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Title: Individualised behavioural goal setting : its influence on glycaemic control amongst adults with diabetes
Authors: Degiorgio, Katherine
Keywords: Non-insulin-dependent diabetes -- Malta
Non-insulin-dependent diabetes -- Treatment
Self-care, Health
Blood sugar monitoring -- Malta
Issue Date: 2019
Citation: Degiorgio, K. (2019). Individualised behavioural goal setting : its influence on glycaemic control amongst adults with diabetes (Bachelor’s dissertation).
Abstract: Topic Overview: Diabetes mellitus is highly prevalent, and is a cause of disability, diminished quality of life, and premature mortality. Avoidance of complications requires individuals to self-manage their condition to achieve glycaemic control. Evidence-based programmes which support individuals to gain the knowledge and skills necessary to self-manage are therefore required. Research Question: Does setting individualised lifestyle change goals within a selfmanagement programme improve the glycaemic control of adults with type II diabetes mellitus (T2DM)? PICO Elements: The population studied comprised of adults with T2DM. The intervention under review was setting individualised lifestyle change goals within a selfmanagement programme. The comparison intervention was either no intervention, usual care, or education only programmes. The expected outcome was improved glycaemic control. Methods: Various search terms were identified and combined with search tools and limiters to create unique search strategies for each database/platform. PubMed and ScienceDirect were searched, amongst others. Unpublished research was also searched for. PRISMA was used as a framework for screening articles. Detailed eligibility criteria were applied to guide the selection of key studies. Randomised controlled trials (RCTs), systematic reviews, and meta-analyses were eligible for inclusion, and reports had to be written in English and published after 2007. CASP tools, the Cochrane Collaboration’s tool for assessing risk of bias, and AMSTAR guided the appraisal process. Results: The key studies consisted of four RCTs, one systematic review, and two metaanalyses. Results from the studies were inconsistent, despite strongly significant treatment effects identified in the meta-analyses. Various methodological differences and limitations identified could in part explain inconsistencies. The research question was not answered definitively, however this review identified tentative evidence supporting the intervention. Implications and Recommendations: Recommendations for further research include conducting trials into existing interventions, using larger sample sizes and extended follow-up periods. Implementation of self-management programmes locally requires staff awareness and training. Moreover greater allocation of financial resources is necessary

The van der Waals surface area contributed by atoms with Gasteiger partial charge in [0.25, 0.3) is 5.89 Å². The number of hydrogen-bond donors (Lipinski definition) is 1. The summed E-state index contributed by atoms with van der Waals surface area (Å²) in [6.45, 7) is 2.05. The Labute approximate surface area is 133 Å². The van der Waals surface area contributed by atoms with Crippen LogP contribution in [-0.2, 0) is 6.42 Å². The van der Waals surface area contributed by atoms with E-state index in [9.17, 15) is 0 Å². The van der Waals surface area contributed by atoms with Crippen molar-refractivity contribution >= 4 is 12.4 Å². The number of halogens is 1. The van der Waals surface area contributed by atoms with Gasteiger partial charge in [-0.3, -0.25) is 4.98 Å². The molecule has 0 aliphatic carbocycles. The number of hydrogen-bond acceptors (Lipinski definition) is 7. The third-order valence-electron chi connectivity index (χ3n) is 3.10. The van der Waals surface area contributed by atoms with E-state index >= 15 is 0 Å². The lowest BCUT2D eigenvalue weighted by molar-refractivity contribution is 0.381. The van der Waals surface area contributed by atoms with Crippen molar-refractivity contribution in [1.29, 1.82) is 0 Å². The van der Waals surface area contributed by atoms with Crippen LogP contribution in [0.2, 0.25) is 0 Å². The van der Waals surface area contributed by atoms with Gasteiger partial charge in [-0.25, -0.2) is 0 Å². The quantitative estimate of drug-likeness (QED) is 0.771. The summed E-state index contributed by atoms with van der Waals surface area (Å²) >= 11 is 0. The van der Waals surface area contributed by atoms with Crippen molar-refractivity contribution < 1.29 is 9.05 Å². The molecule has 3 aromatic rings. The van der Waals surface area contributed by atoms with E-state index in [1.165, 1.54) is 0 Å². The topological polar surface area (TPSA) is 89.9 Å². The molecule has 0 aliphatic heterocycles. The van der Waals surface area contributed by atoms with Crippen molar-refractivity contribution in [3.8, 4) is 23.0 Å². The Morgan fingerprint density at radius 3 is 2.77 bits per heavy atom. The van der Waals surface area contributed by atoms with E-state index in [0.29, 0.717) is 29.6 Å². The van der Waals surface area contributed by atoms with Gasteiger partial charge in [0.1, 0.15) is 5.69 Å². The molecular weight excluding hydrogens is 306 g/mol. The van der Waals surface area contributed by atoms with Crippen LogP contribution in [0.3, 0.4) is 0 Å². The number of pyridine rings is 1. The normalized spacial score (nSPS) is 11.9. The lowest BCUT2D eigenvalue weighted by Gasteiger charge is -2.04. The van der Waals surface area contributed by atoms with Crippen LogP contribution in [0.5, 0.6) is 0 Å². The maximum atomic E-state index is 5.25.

Description: B.SC.(HONS)NURSING
Appears in Collections:Dissertations - FacHSc - 2019
Dissertations - FacHScNur - 2019

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